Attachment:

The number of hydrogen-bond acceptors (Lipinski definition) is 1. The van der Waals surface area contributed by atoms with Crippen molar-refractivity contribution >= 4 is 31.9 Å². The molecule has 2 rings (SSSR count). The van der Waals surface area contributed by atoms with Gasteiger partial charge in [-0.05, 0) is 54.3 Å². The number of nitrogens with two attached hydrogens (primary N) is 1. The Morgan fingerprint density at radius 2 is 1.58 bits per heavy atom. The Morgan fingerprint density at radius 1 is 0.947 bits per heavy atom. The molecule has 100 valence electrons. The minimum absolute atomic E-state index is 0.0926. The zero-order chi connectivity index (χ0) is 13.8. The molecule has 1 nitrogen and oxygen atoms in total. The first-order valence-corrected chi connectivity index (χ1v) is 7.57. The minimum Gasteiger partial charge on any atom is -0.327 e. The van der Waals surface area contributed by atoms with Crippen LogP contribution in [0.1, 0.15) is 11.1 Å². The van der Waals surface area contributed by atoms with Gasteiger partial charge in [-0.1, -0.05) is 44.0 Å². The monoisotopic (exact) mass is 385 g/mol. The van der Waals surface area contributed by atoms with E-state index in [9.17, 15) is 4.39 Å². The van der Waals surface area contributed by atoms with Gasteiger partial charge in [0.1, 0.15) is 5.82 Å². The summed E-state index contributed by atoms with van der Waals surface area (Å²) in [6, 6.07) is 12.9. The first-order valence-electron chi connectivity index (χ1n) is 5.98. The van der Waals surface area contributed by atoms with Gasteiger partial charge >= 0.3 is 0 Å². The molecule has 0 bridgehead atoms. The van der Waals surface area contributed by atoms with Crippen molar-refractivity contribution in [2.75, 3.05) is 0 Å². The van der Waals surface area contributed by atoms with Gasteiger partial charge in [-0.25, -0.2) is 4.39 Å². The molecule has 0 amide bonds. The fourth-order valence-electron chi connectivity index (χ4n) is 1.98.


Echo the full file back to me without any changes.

The number of hydrogen-bond acceptors (Lipinski definition) is 1. The van der Waals surface area contributed by atoms with Crippen molar-refractivity contribution >= 4 is 31.9 Å². The molecule has 2 rings (SSSR count). The van der Waals surface area contributed by atoms with Gasteiger partial charge in [-0.05, 0) is 54.3 Å². The number of nitrogens with two attached hydrogens (primary N) is 1. The Morgan fingerprint density at radius 2 is 1.58 bits per heavy atom. The Morgan fingerprint density at radius 1 is 0.947 bits per heavy atom. The molecule has 100 valence electrons. The minimum absolute atomic E-state index is 0.0926. The zero-order chi connectivity index (χ0) is 13.8. The molecule has 1 nitrogen and oxygen atoms in total. The first-order valence-corrected chi connectivity index (χ1v) is 7.57. The minimum Gasteiger partial charge on any atom is -0.327 e. The van der Waals surface area contributed by atoms with Crippen LogP contribution in [0.1, 0.15) is 11.1 Å². The van der Waals surface area contributed by atoms with Gasteiger partial charge in [-0.1, -0.05) is 44.0 Å². The monoisotopic (exact) mass is 385 g/mol. The van der Waals surface area contributed by atoms with E-state index in [9.17, 15) is 4.39 Å². The van der Waals surface area contributed by atoms with Gasteiger partial charge in [0.1, 0.15) is 5.82 Å². The summed E-state index contributed by atoms with van der Waals surface area (Å²) in [6, 6.07) is 12.9. The first-order valence-electron chi connectivity index (χ1n) is 5.98. The van der Waals surface area contributed by atoms with Gasteiger partial charge >= 0.3 is 0 Å². The molecule has 0 bridgehead atoms. The van der Waals surface area contributed by atoms with Crippen molar-refractivity contribution in [2.75, 3.05) is 0 Å². The van der Waals surface area contributed by atoms with Gasteiger partial charge in [-0.25, -0.2) is 4.39 Å². The molecule has 0 amide bonds. The fourth-order valence-electron chi connectivity index (χ4n) is 1.98.